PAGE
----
Field Service Medical 2023 Recap: Key Takeaways From Syncron

Last month, Syncron attended and sponsored Field Service Medical 2023 in San Diego, a conference for leaders in medical technology customer success, service and support. As the only interactive, peer-led conference for senior service and support leaders in the medical technology industry, it was a great opportunity to hear what’s top of mind for service leaders, what challenges they’re facing and what insights they have about the future of the industry.

We found these leaders are focused on aligning service organizations with growing customer expectations and the integration of next-generation service. They see the benefits of leveraging advanced technology and are interested in creating a roadmap to scale up and commercialize new service offerings.

Servitization, data transformation and sustainability

The two-day conference kicked off with a keynote presentation from Chetan Makam, senior vice president and general manager, global blood solutions at Terumo BCT. Makam’s keynote, “Bigger, Better, Stronger – How Our Service Organization Became Its Own Product!” focused on how service organizations are making the transition to becoming a product. As more businesses become commoditized, the need to differentiate through the services they provide is critical to success and many times more valuable.

Later in the morning, there was a panel discussion, “How Centralizing and Connecting Your Product Can Help Your Service Organization Maximize Profitability,” hosted by John Liebig, head of global customer service and quality management at BD, and Salvador Accardo, vice president of services, power conversion at ABB. The discussion delved into the journey of moving a service organization from reactive to proactive—and even further to conditional and predictive service models as outcome-based service offerings get commercialized—emphasizing that IoT plays a critical role in the future of service. Follow-up discussions focused on challenges with equipment-as-a service offerings and the need to understand this is fundamentally a new way of doing business versus just the evolution of service. The panel also explored the role data plays in this journey. Although data is critical to connecting assets in the field, an overload can hurt your organization. It’s better to be prescriptive about what you want to track and connect and understand the value it brings to your service organization and end customer.

The first half of the morning wrapped up with an interactive case study from Jeff DiLullo, SVP, head of service and solutions delivery and field operations at Philips North America. His actionable insights illustrated how service organizations can practice sustainability by minimizing their carbon footprints while simultaneously increasing profitability.

With a focus on service growth, DiLullo’s forward-looking session explored how service organizations can plan for growth, how they can develop and commercialize new offerings, and ways to bring them to the market.

Moving beyond traditional service offerings with workforce enablement

Throughout the rest of the morning, participants broke off into various deep-dive tracks, including “Commercializing Service Beyond Traditional Offerings,” during which Syncron presented. Our interactive workshop focused on enabling the workforce as new service offerings are brought to the market. Some of the topics included:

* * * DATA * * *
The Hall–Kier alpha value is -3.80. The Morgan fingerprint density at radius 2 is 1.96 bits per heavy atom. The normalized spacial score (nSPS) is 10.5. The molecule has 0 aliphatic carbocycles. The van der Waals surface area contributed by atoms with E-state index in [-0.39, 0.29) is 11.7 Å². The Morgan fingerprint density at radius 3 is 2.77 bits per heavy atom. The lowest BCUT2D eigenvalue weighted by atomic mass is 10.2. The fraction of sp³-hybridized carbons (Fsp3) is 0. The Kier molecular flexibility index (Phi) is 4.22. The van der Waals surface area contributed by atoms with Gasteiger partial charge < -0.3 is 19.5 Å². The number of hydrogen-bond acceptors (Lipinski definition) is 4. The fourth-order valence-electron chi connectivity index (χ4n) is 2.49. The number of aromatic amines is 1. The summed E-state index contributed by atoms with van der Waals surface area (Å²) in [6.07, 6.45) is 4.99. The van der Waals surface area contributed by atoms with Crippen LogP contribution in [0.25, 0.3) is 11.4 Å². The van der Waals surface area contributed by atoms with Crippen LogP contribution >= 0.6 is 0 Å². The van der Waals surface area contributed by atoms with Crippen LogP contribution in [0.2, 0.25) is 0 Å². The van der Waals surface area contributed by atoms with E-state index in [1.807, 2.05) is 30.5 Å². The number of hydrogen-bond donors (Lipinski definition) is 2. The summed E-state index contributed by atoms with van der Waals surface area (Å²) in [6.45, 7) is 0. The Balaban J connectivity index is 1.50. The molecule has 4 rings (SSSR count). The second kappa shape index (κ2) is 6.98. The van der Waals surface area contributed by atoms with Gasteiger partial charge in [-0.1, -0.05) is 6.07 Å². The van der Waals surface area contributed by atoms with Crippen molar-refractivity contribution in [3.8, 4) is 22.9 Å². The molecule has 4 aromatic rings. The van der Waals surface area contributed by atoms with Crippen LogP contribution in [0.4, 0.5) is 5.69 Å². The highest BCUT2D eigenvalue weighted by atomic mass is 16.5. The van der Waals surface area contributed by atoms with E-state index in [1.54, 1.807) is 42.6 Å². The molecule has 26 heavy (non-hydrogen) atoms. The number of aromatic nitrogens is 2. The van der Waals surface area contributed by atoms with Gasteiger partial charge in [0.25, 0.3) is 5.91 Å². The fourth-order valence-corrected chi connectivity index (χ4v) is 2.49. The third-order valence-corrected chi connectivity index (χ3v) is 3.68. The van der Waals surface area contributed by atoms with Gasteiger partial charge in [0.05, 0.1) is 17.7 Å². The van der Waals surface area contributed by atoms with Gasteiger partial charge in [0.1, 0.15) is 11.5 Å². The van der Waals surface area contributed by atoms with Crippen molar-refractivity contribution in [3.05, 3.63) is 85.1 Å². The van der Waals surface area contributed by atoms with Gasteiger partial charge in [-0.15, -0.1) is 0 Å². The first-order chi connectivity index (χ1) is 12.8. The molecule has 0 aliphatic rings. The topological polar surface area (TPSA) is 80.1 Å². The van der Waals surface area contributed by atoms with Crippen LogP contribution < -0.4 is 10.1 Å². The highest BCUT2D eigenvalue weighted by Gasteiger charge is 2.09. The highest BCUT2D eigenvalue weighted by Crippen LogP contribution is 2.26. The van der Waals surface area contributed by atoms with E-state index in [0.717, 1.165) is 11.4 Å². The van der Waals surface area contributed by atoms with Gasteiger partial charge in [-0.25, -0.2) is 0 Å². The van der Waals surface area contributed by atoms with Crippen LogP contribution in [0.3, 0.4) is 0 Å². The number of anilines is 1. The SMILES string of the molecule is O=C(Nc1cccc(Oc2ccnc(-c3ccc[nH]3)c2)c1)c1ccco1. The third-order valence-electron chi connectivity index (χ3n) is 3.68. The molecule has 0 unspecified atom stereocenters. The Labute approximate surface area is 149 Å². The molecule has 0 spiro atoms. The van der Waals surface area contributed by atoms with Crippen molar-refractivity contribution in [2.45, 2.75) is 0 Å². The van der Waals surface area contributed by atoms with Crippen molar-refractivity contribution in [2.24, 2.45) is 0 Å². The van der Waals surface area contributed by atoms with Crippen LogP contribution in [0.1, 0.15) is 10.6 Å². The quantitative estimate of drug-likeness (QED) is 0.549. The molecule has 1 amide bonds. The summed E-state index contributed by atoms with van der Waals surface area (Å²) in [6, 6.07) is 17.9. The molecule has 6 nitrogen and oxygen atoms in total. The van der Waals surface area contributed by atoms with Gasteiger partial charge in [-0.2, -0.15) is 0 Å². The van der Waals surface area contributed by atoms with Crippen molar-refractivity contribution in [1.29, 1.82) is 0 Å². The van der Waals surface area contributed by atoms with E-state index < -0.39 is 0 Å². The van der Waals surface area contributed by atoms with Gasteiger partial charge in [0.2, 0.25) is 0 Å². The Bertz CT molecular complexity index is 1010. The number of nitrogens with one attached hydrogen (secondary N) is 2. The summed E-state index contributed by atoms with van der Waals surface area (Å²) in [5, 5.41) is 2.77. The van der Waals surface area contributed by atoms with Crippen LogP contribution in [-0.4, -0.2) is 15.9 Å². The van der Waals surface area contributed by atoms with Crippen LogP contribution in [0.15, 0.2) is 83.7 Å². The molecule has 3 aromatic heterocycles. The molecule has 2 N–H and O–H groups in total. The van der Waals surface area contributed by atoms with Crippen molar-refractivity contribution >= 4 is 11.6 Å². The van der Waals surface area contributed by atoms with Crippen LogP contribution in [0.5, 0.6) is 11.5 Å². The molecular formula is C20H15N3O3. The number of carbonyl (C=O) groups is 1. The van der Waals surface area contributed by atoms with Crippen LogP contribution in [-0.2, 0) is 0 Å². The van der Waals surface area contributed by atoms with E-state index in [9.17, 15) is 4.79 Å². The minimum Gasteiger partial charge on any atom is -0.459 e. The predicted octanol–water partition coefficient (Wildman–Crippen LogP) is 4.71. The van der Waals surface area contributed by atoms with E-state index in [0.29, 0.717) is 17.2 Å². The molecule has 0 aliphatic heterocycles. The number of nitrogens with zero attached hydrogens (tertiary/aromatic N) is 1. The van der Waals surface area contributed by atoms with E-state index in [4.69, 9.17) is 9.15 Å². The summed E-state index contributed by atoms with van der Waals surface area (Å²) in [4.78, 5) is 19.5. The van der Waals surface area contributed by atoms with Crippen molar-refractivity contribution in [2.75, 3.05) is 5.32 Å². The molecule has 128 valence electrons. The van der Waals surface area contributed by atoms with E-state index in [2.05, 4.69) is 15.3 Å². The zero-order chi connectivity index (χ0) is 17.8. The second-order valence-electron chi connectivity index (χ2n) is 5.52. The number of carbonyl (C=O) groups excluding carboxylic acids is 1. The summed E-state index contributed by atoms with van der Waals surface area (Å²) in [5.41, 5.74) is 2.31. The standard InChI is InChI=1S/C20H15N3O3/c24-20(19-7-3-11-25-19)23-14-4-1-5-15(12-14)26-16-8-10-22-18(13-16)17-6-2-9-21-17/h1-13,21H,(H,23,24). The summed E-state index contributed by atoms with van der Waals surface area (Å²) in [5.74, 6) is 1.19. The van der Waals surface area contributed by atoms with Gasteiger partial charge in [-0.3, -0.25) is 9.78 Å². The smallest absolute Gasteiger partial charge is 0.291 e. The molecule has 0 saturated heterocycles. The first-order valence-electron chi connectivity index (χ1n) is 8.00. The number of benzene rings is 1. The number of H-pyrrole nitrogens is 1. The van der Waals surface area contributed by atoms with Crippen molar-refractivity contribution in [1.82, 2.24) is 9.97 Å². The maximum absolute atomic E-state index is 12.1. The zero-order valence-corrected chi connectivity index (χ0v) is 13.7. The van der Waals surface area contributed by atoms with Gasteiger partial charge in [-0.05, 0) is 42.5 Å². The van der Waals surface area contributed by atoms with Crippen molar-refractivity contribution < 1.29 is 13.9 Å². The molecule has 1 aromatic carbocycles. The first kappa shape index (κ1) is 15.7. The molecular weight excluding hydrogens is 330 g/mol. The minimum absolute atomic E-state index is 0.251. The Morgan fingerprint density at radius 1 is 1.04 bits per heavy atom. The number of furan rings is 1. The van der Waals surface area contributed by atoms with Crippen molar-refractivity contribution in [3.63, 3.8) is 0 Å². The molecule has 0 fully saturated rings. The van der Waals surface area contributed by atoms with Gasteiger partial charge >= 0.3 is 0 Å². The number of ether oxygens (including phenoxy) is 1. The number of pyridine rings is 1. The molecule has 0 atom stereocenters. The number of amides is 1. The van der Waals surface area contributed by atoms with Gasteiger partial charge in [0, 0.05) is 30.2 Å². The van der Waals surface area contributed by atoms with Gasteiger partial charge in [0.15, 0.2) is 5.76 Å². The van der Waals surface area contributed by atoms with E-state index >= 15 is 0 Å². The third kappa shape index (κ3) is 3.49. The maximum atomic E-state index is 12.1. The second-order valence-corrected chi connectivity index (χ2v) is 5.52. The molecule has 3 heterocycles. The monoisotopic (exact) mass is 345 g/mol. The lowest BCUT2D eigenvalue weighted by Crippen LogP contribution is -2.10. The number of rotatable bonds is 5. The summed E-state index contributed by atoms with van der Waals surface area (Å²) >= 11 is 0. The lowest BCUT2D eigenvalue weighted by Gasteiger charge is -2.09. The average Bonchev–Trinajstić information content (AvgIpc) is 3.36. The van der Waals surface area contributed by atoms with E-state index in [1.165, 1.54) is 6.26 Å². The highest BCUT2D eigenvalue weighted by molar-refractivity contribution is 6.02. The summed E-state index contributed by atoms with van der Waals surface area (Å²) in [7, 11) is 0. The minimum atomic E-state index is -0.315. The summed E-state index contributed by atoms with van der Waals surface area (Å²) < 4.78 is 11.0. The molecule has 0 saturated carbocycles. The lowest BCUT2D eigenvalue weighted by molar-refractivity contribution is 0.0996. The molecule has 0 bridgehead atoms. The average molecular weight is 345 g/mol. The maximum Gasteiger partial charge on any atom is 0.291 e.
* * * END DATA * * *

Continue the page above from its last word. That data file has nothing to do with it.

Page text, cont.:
• Does the workforce understand why these offerings are valuable to the business and the customer?
  • How do we train and develop soft skills to help technicians and engineers develop better relationships with their customers?
  • Is a technician or engineer really the best salesperson?

Third-party contractors and a hybrid workforce as a new path forward

This year it was interesting to see a mix of technology and workforce vendors sponsoring and supporting the show. Service organizations are still working through workforce challenges and attracting new talented professionals to a business is no easy task. Many booths featured organizations that offered technician forces as third-party contractors. There seems to be a shift in how medical technology companies are operating, and many are opting to hire these contractors to do field work on their behalf.

In exploring this idea with other service leaders, they expressed that this concept wouldn’t have worked at their organizations several years ago because of the risk involved. However, the thinking seems to have evolved. Service organizations see the benefit of a hybrid workforce with some internal employees as well as partnering with third-party companies as an extension of their field teams.

There are great solutions on the market today to help enable your workforce. Many medical technology companies have made considerable investments in field service solutions and now they are exploring different platforms to help them bring new service models to the market.

At the Syncron booth, we noticed interest in our technician enablement and pricing solutions, which makes sense when you consider these trends. Shifting to a value-based pricing strategy is critical when selling outcomes.

Lot’s more to consider as the medical technology industry explores new ways of supporting the future of service. It’s clear there is a focus on growth and continuing to develop value added partnerships with customers.